The Trump Administration’s proposed FY18 budget signals a clear disconnect between White House priorities and the realities facing America’s young people. The President’s budget makes severe cuts to programs that millions of young people use to build a better life for themselves, their families, and our national economy.
Alarmingly, the budget strips away long standing and successful support programs for students and young workers. At a time when higher education is an invaluable tool towards attaining long-term financial security, this budget strips young people of critical support to complete an education and be competitive in the workforce. The budget makes significant cuts to the Pell program, the largest and most consistent federal financial aid program for low income students, which served approximately 7.6 million students in the 2015-2016 school year. It proposes zeroing out federal funding for CCAMPIS, an on-campus childcare program that allows student parents, who make up 25 percent of all students, to go to school while also providing safe and affordable care to their children. And it cuts $488 million from Federal Work Study, a program that has helped millions of students work their way through college while providing meaningful work experience.
Yesterday, Education Secretary Betsy DeVos testified before the Senate Labor-HHS-ED Appropriations Subcommittee. Both Republican and Democratic senators asked tough questions about the Trump Administration’s plans to cut or eliminate programs important to students. Below, students from around the country share how federal financial aid programs have positively impacted their educational careers and financial security, and their fears for the future if these programs are cut as a result of the Trump budget.
Kimberly Cooley, CSU San Bernardino
Child Care Access Means Parents In School (CCAMPIS) Program
“CCAMPIS made safe child care affordable for my one income family and provided me the opportunity to complete courses during the times of day when I didn’t have home resources available for childcare. With access to quality, reliable, and consistent child care, I was able to make it to every class meeting and focus on my academics which significantly boosted my GPA. The CCAMPIS program on my campus also provides parenting workshops, which helped me better understand the development of my toddler and infant and significantly improved our relationship,” says Kimberly Cooley a 2016 graduate of California State University in San Bernardino and mother of a two and four year old. She is now pursuing a Master’s Degree and Teaching Credentials ahead of beginning her teaching career and attributes her success, in part, to the support provided by CCAMPIS.
“I cannot stress enough the vital role the CCAMPIS program played in the completion of my education. From assisting with the financial hardship of paying for quality childcare, to providing a support system and community of parents and teachers, and building understanding of my children’s growth, the CCAMPIS program was a lifeline to me as a parent in school. CCAMPIS reaches the families who are stuck in the middle of not being able to afford the costs of quality childcare on their own but who are also are not eligible for general government assistance. If the budget zeroes out funding for CCAMPIS, it could render a higher education inaccessible to many deserving parents who would be stripped of the opportunity to complete their degrees due to child care needs. We need to keep CCAMPIS funded.”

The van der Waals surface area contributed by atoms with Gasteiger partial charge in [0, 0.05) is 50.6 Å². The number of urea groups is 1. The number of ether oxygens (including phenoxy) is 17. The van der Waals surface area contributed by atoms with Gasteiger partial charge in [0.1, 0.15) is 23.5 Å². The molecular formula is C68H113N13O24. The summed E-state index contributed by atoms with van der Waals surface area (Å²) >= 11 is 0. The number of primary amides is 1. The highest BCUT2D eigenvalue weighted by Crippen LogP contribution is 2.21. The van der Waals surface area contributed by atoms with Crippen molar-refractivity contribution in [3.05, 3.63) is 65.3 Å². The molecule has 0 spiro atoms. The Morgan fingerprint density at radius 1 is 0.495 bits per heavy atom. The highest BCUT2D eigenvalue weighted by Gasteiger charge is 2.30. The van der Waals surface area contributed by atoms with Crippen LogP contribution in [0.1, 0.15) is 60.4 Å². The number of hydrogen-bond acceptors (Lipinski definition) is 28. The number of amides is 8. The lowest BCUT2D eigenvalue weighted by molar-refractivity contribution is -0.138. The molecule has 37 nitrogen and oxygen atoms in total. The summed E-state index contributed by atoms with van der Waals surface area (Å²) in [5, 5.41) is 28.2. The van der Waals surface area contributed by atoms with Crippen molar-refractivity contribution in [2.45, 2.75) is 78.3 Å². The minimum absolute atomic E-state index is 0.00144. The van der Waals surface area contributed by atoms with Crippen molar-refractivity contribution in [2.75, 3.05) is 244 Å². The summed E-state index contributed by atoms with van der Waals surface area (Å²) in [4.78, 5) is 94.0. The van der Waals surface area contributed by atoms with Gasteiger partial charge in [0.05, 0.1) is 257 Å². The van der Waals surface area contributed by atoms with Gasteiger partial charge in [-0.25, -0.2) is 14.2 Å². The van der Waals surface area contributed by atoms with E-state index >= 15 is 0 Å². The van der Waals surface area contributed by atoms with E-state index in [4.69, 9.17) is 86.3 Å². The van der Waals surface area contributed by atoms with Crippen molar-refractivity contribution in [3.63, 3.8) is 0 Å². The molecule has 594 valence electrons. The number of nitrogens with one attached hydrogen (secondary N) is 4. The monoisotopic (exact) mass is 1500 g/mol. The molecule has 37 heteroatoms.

Trixie Cortes, Denison University
Federal Work Study
“Work study at Denison University has taught me discipline and how to bring the best out in people,” says rising senior Trixie Cortes who has benefitted from work study during her time at Denison University in Ohio. Since beginning work study Trixie has become more financially independent, begun paying off student loans, and developed leadership skills that she will rely on when she graduates next year.
“In my sophomore year as an America Reads tutor I was able to connect with children in the earliest phases of their education. Now, as a studio art teaching assistant for my university, I help students at Denison make the most out of their classes. My jobs also allow me to begin making payments towards my student loans and help to pay for all the expenses associated with attending college, like meals and books, while also developing skills that I can use in a career. I’m glad that work study was available to help me graduate with less debt and I’m excited to bring these skills to my job search next year. I’m deeply concerned that the President’s proposed budget would give fewer students the opportunities I had. Cutting funding for the work study program would burden students with more debt and make them less prepared to enter the workforce and succeed at a job.”
Darius Wade, University of Memphis
Recipients of Pell grants are often those students in the most difficult financial situations, trying to work their way out of poverty and find new opportunities for themselves and their families. It is troubling to hear that the Trump administration wants to cut supports for these communities, and to me it is an issue of equity. If we don’t help young people climb out of poverty through higher education, we’ll only let equity gaps persist or widen. I grew up believing that anyone can achieve the American Dream if they work hard enough. Cutting the budget for the Pell grant program is not a reflection of that dream.
I am a Pell grant recipient myself, and without Pell I wouldn’t be where I am today. I am a first-generation student who is proud to be on track to graduate from University of Memphis in the spring on 2018. I have still taken on significant debt to obtain my degree, over $20,000, but without Pell grants, school wouldn’t have even been an option for me. I plan to continue my education to become an attorney and hopefully one day a lawmaker myself.